Published on September 05, 2013

Jacksonville native Carla Harris helps define terms of success

By: Ashley Gurbal Kritzer, Reporter- Jacksonville Business Journal

Jacksonville native Carla Harris will use her insight as a woman on Wall Street to lead the National Women’s Business Council.

President Barack Obama appointed Harris as chairwoman of the council Aug. 12. Harris, vice chairman of global wealth management, managing director and senior client adviser for Morgan Stanley, is a 1980 graduate of Bishop Kenny High School and is on the board of directors for St. Vincent’s HealthCare.

Harris jumped right into her new role, chairing her first meeting two days after her appointment. The council provides advice to Obama, Congress and the Small Business Administration on issues affecting women business owners.

On Wednesday, Harris told the Business Journal that she was looking forward to the committee’s focus on women as entrepreneuers and innovators, and that her corporate background will be “completely applicable” to the initiative.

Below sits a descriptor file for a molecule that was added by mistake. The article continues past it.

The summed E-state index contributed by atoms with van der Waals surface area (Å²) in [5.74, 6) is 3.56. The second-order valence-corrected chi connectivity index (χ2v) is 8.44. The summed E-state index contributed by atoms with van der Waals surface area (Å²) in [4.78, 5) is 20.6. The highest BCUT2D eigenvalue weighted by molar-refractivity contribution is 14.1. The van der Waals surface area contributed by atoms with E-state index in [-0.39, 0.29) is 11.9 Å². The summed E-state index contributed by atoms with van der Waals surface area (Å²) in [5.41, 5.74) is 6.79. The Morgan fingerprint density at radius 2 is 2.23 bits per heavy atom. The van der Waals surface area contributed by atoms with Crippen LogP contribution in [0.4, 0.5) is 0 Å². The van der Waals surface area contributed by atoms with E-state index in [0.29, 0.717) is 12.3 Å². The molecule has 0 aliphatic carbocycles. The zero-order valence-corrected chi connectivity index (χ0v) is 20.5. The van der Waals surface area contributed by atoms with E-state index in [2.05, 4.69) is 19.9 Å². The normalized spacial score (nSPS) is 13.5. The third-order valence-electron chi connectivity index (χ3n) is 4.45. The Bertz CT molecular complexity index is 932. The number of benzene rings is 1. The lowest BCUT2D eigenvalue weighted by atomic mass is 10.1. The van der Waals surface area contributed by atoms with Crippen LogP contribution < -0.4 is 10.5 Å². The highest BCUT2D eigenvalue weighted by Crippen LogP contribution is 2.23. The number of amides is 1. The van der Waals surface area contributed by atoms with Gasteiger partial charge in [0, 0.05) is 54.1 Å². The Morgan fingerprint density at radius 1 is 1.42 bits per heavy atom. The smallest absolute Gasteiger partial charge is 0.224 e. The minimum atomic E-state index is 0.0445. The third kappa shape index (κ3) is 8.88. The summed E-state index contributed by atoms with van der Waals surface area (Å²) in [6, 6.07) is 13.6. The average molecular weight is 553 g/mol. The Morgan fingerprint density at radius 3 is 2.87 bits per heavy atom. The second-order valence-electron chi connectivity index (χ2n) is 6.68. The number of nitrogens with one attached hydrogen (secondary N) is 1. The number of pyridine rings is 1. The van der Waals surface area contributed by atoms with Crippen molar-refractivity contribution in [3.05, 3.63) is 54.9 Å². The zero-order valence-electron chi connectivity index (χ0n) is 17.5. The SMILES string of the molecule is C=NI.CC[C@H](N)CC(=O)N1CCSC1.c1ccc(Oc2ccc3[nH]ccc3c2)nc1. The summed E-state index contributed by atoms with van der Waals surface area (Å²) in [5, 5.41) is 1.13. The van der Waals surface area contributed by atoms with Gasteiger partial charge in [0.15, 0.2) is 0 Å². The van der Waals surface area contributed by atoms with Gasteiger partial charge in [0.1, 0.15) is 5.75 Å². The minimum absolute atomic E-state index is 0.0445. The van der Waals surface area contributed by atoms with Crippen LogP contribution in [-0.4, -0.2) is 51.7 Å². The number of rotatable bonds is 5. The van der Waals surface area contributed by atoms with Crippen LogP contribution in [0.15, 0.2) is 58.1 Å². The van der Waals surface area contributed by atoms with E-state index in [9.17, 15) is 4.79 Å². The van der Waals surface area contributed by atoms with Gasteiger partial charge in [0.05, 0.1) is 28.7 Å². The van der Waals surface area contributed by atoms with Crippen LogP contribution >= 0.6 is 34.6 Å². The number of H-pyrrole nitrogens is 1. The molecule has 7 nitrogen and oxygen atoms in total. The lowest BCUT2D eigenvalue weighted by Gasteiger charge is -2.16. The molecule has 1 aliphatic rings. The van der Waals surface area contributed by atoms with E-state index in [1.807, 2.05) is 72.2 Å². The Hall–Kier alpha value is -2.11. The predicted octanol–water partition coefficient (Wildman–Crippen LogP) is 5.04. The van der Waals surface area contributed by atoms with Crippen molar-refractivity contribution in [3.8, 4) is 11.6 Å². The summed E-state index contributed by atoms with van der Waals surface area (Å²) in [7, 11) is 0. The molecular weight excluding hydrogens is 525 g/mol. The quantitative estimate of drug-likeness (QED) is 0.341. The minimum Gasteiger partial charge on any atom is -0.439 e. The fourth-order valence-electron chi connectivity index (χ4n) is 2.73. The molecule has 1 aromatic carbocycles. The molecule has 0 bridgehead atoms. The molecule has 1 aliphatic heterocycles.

“After 26 years, I’ve seen a lot, with respect to business models and good business practices,” Harris said.

One of the keys to success for anyone in business, Harris said, is managing your professional image.

“How people perceive you will directly impact how they deal with you,” she said. “Understand that you can train people to think about you in the way you want them to think.

In a corporate environment, that’s by understanding the adjectives associated with the success of the chair you’re sitting in or the chair you want to sit in.”

But entrepreneurs, she said, have to take that one step further, as they have the freedom — and responsibility — to define their own terms of success. What Harris calls “the chaotic environment” of the last few years, fueled by the recession, have created an environment in which women entrepreneurs and innovators can thrive.

“It’s really a great time for women to assert themselves,” she said, “and really have an opportunity in leadership in all kinds of places.”

Read the article in the Jacksonville Business Journal.